North Carolina Sea Grant
Coastwatch Currents

Coastwatch Currents

January 6, 2017 | Sandra Harris

By Michele Walker

Cleaning and restoring historic documents and artifacts aren’t the first things most people think of as emergency response after a hurricane. But to the staff at the N.C. Department of Natural and Cultural Resources, it’s an important part of disaster recovery.

After Hurricane Matthew swept across N.C., department staff began mobilizing to help local communities and citizens restore irreplaceable treasures.

Adrienne Berney

CREST Coordinator Adrienne Berney discusses document restoration in a Lumberton workshop. Courtesy WPDE-TV15.

The DNCR Cultural Resources Emergency Support Team, or CREST, offers help after disasters to small public and private museums, libraries and other facilities, as well as advice to private citizens who want to clean and preserve their own documents and photos that have been damaged by flooding or other disasters.

“The department enlists dozens of experts from the coast to the mountains to help with disaster recovery of public and private cultural heritage collections,” says Adrienne Berney, CREST coordinator. “Our statewide responders join forces with Area Cultural Resources Emergency Network leaders and conservators to assist collecting institutions across North Carolina.”

Following Hurricane Matthew, CREST members scheduled workshops at FEMA disaster recovery centers in Lumberton and Tarboro to share information on properly cleaning and preserving personal documents and other family treasures damaged by the storm. They also developed a database of nearly 200 institutions in areas affected by the hurricane and worked with staff throughout the area to contact them and offer assistance.

Clay Swindell and Paul Vincent

Clay Swindell and Paul Vincent, collections specialists at Museum of the Albemarle, work to preserve artifacts at the Craftsman & Farmer’s Museum in Windsor. Courtesy NCDNCR.

When Tropical Storm Julia caused the Cashie River to flood the town of Windsor in September, CREST mobilized to assist the four-year-old Craftsman & Farmer’s Museum, which needed help restoring flood-damaged wooden and metal tools in its collection. CREST members based in Raleigh and eastern counties, along with three employees from the Museum of the Albemarle, spent several days cleaning and drying the wet artifacts on-site to stabilize them for exhibition. The museum flooded a second time after Hurricane Matthew, and the team continues to consult with town officials about next steps.

Also following Hurricane Matthew, State Archives staff reached out to veterans of the armed forces and N.C. National Guard whose military documents or photographs were damaged by the storm, offering advice and resources for their personal military records, military correspondence and photographs, military training manuals, and other archival items.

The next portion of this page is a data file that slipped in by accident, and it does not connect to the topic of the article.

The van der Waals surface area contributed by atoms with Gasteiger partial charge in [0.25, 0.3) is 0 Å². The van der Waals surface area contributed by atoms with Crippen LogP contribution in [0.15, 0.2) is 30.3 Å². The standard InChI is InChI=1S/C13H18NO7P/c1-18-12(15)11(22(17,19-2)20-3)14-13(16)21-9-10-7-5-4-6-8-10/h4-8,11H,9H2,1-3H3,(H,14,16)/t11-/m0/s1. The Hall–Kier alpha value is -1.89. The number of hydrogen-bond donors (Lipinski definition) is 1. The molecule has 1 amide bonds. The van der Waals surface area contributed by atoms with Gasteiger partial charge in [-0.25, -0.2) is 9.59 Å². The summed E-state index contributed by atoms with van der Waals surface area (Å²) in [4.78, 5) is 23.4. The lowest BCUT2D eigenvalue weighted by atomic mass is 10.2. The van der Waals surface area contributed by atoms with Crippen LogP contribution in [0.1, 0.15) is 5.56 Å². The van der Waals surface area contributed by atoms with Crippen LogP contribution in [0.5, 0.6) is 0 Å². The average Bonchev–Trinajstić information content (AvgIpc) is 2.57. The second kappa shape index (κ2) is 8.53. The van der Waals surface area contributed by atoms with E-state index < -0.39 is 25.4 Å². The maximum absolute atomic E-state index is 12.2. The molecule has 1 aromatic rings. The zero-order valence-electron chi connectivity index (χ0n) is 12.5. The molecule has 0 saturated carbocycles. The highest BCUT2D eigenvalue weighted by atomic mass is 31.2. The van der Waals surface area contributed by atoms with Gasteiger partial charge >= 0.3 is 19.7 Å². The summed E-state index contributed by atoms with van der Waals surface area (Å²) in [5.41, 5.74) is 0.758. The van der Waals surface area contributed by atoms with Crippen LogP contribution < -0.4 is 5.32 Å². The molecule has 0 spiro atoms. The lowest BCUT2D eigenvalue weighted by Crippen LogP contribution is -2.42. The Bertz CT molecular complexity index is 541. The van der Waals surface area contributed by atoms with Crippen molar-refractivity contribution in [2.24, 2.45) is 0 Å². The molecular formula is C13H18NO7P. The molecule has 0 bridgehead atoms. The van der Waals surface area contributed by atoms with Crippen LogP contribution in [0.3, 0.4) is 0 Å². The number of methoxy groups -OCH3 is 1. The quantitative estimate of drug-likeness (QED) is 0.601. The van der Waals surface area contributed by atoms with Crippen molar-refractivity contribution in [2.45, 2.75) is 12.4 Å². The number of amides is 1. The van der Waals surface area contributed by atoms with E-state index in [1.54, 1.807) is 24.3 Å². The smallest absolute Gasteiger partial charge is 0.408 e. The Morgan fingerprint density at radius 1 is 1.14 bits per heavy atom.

They also offered to assist with arrangements for temporary storage and with advice on decisions about retaining personal belongings in light of damage to their homes.

“We want all veterans affected by the storm to know that we care about them and preserving their history,” says military archivist Matthew Peek. “The recovery process for these service materials might take a while, but we are willing to take the time to try to assist them as much as possible.”

children's books

Children’s books are a key element as libraries — and communities — recover from disaster. Courtesy NCDNCR.

In addition to preserving historic and cultural treasures, the department worked to assist hurricane survivors in other ways. In partnership with the North State Journal and Waste Industries, DNCR sponsored a children’s book drive to replace books lost to flood waters. Thanks to this effort, more than 1,000 children’s books were delivered to shelters, schools and public libraries in storm-affected areas.

Through a partnership with the N.C. African American Heritage Commission, the department collected toiletries, tools, cleaning supplies and other items for residents of the historic town of Princeville, which started as a community of freed slaves at the end of the Civil War and later became the nation’s oldest town incorporated by African Americans.

The N.C. Museum of History also joined the Piedmont Council for Traditional Music, known as PineCone, in collecting canned foods for residents of eastern communities devastated by the hurricane’s aftermath, pairing two free “Music of the Carolinas” concerts with a drive benefiting the Food Bank of Central and Eastern N.C.


Michele Walker is a public information officer for the N.C. Department of Natural and Cultural Resources. The department includes 27 historic sites, seven history museums, two art museums, two science museums, three aquariums and Jennette’s Pier, 39 state parks and recreation areas, the N.C. Zoo, the nation’s first state-supported Symphony Orchestra, the State Library, the State Archives, the N.C. Arts Council, State Preservation Office, and the Office of State Archaeology, along with the Division of Land and Water Stewardship. For more information, please visit our website at

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